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On June 19th in 1865,  slavery ended in Texas. Juneteenth is now a national holiday so that everyone, not just Texans, can celebrate the end of slavery and bring the story of enslaved people into closer focus. Our speakers are experts on the meaning of this holiday and how the legacy of Juneteenth shaped today’s world and will help us build something better tomorrow.

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Annette Gordon-Reed

Pulitzer Prize-winning Author of On Juneteenth | Harvard Professor | MacArthur Genius

The first Black woman to win the Pulitzer Prize for History, her work directly helped to establish Juneteenth as a holiday. The New York Times called her “one of the most astute, insightful, and forthright historians of this generation.”  

Nikole Hannah-Jones

Pulitzer Prize-Winning Creator of The 1619 Project | Executive Producer of the 1619 Project Hulu Docuseries | MacArthur Genius

One of TIME ’s 100 Most Influential People in the World, her work on The 1619 Project—in which she explores the impact of slavery on African-American life—is changing the way we think about history and ourselves.


Minnijean Brown-Trickey

Civil Rights Legend Who Helped Desegregate Public Schools

In 1957, Minnijean Brown-Trickey changed history by striding through the front doors of Central High School in Little Rock, Arkansas. As a member of the Little Rock Nine, she helped desegregate public schools—a milestone in civil rights history—and alter the course of education in America.

Heather McGhee

Author of New York Times Bestseller The Sum of Us

One of the most brilliant and influential thinkers exploring inequality today, her viral TED talk and instant New York Times bestseller The Sum of Us reveal the devastating true cost of racism—not just for people of color, but for everyone.


Michelle Coles

Civil Rights Attorney | Award-Winning Author of Black Was the Ink | Former attorney at the U.S. Department of Justice

How can we use the stories of unsung Black heroes to inspire the next generation of leaders? Michelle Coles is uniquely suited to answer this question. She bridges our past and our hoped-for future: a civil rights attorney with a focus on social justice, she’s also written an award-winning YA novel that sheds light on the heroic but forgotten contributions of Black people in American history.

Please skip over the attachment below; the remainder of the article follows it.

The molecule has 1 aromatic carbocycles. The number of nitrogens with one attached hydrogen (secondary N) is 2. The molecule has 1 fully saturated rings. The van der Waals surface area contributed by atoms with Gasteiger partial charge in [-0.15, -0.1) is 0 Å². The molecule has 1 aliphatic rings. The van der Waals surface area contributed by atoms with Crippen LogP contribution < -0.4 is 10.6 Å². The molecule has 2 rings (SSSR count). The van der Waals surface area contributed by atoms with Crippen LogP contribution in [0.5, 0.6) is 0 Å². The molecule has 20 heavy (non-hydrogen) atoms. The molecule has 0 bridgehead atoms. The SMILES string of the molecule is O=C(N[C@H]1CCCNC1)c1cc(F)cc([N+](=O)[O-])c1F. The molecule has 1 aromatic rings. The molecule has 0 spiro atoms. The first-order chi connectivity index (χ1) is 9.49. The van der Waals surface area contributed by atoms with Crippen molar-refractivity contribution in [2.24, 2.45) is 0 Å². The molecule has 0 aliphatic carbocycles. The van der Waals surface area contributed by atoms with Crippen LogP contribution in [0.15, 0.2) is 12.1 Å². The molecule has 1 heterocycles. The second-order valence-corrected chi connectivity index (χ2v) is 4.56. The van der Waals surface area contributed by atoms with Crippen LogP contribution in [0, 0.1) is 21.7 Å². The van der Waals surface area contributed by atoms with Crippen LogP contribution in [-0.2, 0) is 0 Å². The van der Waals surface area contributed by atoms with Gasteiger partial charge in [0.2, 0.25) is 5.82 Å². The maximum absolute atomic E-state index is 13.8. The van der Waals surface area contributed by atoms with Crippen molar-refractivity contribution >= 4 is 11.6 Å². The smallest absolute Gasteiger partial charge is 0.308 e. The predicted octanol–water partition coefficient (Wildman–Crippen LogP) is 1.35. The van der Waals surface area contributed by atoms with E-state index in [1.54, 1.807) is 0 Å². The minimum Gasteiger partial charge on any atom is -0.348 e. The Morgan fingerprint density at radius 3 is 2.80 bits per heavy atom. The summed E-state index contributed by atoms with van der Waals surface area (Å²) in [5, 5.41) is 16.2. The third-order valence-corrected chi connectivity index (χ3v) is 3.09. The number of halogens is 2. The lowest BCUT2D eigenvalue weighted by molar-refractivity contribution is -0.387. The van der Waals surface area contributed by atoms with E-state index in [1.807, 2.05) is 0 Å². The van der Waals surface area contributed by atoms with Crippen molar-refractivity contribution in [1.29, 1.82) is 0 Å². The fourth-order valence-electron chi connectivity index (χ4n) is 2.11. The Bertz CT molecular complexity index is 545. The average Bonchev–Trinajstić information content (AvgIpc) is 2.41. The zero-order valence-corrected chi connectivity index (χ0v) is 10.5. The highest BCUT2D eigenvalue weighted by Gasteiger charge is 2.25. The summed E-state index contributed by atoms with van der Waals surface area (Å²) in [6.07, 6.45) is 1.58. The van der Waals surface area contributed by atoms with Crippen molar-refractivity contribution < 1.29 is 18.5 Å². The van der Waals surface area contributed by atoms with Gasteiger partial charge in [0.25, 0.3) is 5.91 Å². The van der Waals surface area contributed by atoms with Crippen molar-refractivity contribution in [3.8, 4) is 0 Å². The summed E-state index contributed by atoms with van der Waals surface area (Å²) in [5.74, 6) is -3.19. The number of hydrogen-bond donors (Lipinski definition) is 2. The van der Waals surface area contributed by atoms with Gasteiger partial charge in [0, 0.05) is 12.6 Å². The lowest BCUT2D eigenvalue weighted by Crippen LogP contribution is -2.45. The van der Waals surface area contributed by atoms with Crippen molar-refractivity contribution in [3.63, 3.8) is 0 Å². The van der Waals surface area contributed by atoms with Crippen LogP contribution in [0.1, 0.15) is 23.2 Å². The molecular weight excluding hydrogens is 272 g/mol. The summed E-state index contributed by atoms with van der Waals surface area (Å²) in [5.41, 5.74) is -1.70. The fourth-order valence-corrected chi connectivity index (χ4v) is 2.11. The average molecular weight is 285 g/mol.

Angela Davis

Legendary Human Rights Activist

Angela is an international legend for her work to combat all forms of oppression in America and abroad. Her work as an educator emphasizes the importance of building communities of struggle for economic, racial, and gender equality. 

Jelani Cobb

New Yorker Staff Writer | Columbia Journalism School Dean | Speaker on Race, History, Politics and Culture in America

The rigor and depth of a professional historian, the alertness of a reporter, the literary flair of a fine writer—all in the service of fighting for racial justice and a better America.

Khalil Gibran Muhammad

Professor of History, Race, and Public Policy at Harvard Kennedy School | Co-Host of Some of My Best Friends Are | Author of The Condemnation of Blackness

Featured in Ava DuVernay’s Oscar-nominated film 13th, he is one of the most influential authorities on racial justice in America—candidly exploring the intricacies and absurdities of race.

Anthony Jack

Assistant Prof. of Ed. at Harvard University | Author of The Privileged Poor

Equality shapes not just how students get to college, but how they make it through. It’s time to do better for the next generation.